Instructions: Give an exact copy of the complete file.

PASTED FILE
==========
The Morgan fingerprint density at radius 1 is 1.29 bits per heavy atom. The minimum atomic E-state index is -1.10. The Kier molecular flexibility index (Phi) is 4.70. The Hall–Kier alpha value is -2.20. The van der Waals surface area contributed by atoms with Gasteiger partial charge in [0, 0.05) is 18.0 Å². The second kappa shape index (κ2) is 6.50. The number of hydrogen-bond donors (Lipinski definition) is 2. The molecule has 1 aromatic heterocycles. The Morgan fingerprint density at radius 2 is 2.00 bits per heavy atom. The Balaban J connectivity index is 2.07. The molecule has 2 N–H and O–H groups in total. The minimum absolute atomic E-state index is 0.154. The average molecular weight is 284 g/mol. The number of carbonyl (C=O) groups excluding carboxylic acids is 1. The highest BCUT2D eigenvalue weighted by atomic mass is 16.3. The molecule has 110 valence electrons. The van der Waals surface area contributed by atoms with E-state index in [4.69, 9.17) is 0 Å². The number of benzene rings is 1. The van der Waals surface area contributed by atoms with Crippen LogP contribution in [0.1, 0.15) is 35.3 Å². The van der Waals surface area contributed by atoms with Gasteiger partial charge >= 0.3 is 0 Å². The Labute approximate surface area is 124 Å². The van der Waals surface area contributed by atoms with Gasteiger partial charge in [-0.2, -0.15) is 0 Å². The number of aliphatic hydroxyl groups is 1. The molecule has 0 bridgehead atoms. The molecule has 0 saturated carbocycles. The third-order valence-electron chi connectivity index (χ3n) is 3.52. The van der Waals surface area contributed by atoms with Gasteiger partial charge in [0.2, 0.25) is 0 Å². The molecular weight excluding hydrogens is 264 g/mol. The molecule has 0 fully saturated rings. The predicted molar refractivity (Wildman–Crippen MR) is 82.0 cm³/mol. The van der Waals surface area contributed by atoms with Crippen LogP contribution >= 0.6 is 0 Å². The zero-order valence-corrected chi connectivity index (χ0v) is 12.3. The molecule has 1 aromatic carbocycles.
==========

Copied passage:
The Morgan fingerprint density at radius 1 is 1.29 bits per heavy atom. The minimum atomic E-state index is -1.10. The Kier molecular flexibility index (Phi) is 4.70. The Hall–Kier alpha value is -2.20. The van der Waals surface area contributed by atoms with Gasteiger partial charge in [0, 0.05) is 18.0 Å². The second kappa shape index (κ2) is 6.50. The number of hydrogen-bond donors (Lipinski definition) is 2. The molecule has 1 aromatic heterocycles. The Morgan fingerprint density at radius 2 is 2.00 bits per heavy atom. The Balaban J connectivity index is 2.07. The molecule has 2 N–H and O–H groups in total. The minimum absolute atomic E-state index is 0.154. The average molecular weight is 284 g/mol. The number of carbonyl (C=O) groups excluding carboxylic acids is 1. The highest BCUT2D eigenvalue weighted by atomic mass is 16.3. The molecule has 110 valence electrons. The van der Waals surface area contributed by atoms with E-state index in [4.69, 9.17) is 0 Å². The number of benzene rings is 1. The van der Waals surface area contributed by atoms with Crippen LogP contribution in [0.1, 0.15) is 35.3 Å². The van der Waals surface area contributed by atoms with Gasteiger partial charge >= 0.3 is 0 Å². The Labute approximate surface area is 124 Å². The van der Waals surface area contributed by atoms with Gasteiger partial charge in [-0.2, -0.15) is 0 Å². The number of aliphatic hydroxyl groups is 1. The molecule has 0 bridgehead atoms. The molecule has 0 saturated carbocycles. The third-order valence-electron chi connectivity index (χ3n) is 3.52. The van der Waals surface area contributed by atoms with Gasteiger partial charge in [0.2, 0.25) is 0 Å². The molecular weight excluding hydrogens is 264 g/mol. The molecule has 0 fully saturated rings. The predicted molar refractivity (Wildman–Crippen MR) is 82.0 cm³/mol. The van der Waals surface area contributed by atoms with Crippen LogP contribution >= 0.6 is 0 Å². The zero-order valence-corrected chi connectivity index (χ0v) is 12.3. The molecule has 1 aromatic carbocycles.